Television gets campy again with musicals
February 22, 2017
Many people cringe when they think of musical theater, complaining of over-the-top dance numbers and nonsensical singing that detracts rather than adds to the plot.
It’s not hard to see why, as hardly anyone would have the time nor patience to pay $15, drive to the cities and sit through a two hour musical, give or take a 30-minute intermission. Therefore, many people are exposed to musicals via movies. Now there’s nothing wrong with a movie; in many cases movies are well done and thought-out works of art. However, the art form of a movie does not give itself to a musical.
Movies, as you may have noticed, either stick to hyper-realistic plots, gritty characters and a sort of seriousness which is part of even the most laughable comedy. Most musicals don’t highlight this sort of idea. Musicals thrive in theaters, where they can interact with their audience and use the seclusion of a venue to immerse you in their world.
They’re over-the-top and campy, which lends itself well to live theater. Within a theater, you can surround someone with all the elements of stage and force them into suspension of belief for a longer period than you might be able to do with a movie. All of the reactions in theater are large and exaggerated because there are no close-ups or selective framing for much of the show, thus making a large dance number about a character being in love more of a way to explain the character’s emotions than the use of lighting and close-up lingers.
While musicals and movies get along in the respect of the idea of big musical numbers and so forth, campier and to the genre movies such as “Hello Dolly” led to a decrease in traditionally styled musicals in movies. While this was great for musicals such as “Rocky Horror Picture Show” and “Sweeney Todd,” which found success and revitalization in the idea of framing, editing and cutting musical numbers, we rarely see today in movies the traditional grand musical and more often see adaptations of musicals famous on stage to a less campy feel, examples being “Phantom of the Opera” and “Les Miserables.”
Television, however, can set the tone for the style that traditional musicals once held. With “Galavant” and “Crazy Ex-Girlfriend,” you see a use of episodes to create pacing that makes frequent musical numbers feel better paced. It’s easier to digest two songs per episode than have eight to 10 in a two hour film. While you may be digesting the same amount of men singing and strange dance costumes, you also move along those musical numbers at your own pace and feel less like you are subjecting yourself to them.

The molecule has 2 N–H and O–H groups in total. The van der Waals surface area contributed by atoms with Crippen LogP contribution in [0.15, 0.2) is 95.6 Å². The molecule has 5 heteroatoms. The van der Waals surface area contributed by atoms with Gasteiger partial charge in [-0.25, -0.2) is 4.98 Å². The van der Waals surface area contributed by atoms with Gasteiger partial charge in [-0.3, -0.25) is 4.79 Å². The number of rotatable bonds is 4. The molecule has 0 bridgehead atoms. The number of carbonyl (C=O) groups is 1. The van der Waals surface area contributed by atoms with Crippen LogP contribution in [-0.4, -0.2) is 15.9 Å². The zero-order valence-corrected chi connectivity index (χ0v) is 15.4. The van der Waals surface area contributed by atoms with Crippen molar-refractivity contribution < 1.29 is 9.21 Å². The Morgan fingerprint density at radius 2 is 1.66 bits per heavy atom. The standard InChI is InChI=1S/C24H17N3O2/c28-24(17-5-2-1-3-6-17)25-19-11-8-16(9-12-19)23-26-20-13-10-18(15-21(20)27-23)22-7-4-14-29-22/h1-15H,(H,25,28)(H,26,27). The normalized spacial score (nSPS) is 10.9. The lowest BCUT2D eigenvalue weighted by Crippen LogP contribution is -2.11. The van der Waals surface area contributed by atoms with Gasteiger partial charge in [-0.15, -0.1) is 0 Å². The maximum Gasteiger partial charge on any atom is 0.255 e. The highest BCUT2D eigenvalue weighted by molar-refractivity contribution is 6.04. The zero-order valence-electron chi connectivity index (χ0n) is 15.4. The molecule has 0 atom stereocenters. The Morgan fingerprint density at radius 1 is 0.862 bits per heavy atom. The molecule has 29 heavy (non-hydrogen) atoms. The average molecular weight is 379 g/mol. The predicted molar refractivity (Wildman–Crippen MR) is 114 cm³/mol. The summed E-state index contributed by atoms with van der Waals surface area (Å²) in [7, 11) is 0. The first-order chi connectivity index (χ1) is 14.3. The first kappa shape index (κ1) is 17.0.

With movies, a plot follows a steady arc. With more campy musicals in theater, a plot takes many twists and turns to raise and lower the energy of the crowd. “Galavant” uses the ability to change the point of what they are doing frequently and uses that to bring about energy and drop it as well. It’s with the ultimately longer form of seasons that one director can feel comfortable in their choices.
“Galavant” and “Crazy Ex-Girlfriend” also acknowledge their inherent gaudiness from the world of musicals, where you often see ridiculously elaborate dance numbers, people running through the aisles and a casual fourth wall break. These two shows play up the idea of the musical, the first episode of “Crazy Ex-Girlfriend” containing her arrival with a large town-wide dance number for little to no reason. “Galavant” plays well to this in many songs, one of the best examples being “Secret Mission,” in which they explain their plan entirely, grab an unnecessary number of weapons, dance about the castle and interact with other characters as they do so.
Of course, “Galavant” and “Crazy Ex-Girlfriend” are both comedies, which thrive on larger-than-life characters and exaggerated relationships required by musicals. “Fame,” another musical show in the past, was far more dramatic and, despite being placed on the set of a musical about Marilyn Monroe, ignored many of the cheerier aspects of musicals.
However, one can say these musicals and their moderate successes are paving the way for many more musical television shows in the future. Personally, as a lover of musical theater, I would love to see that.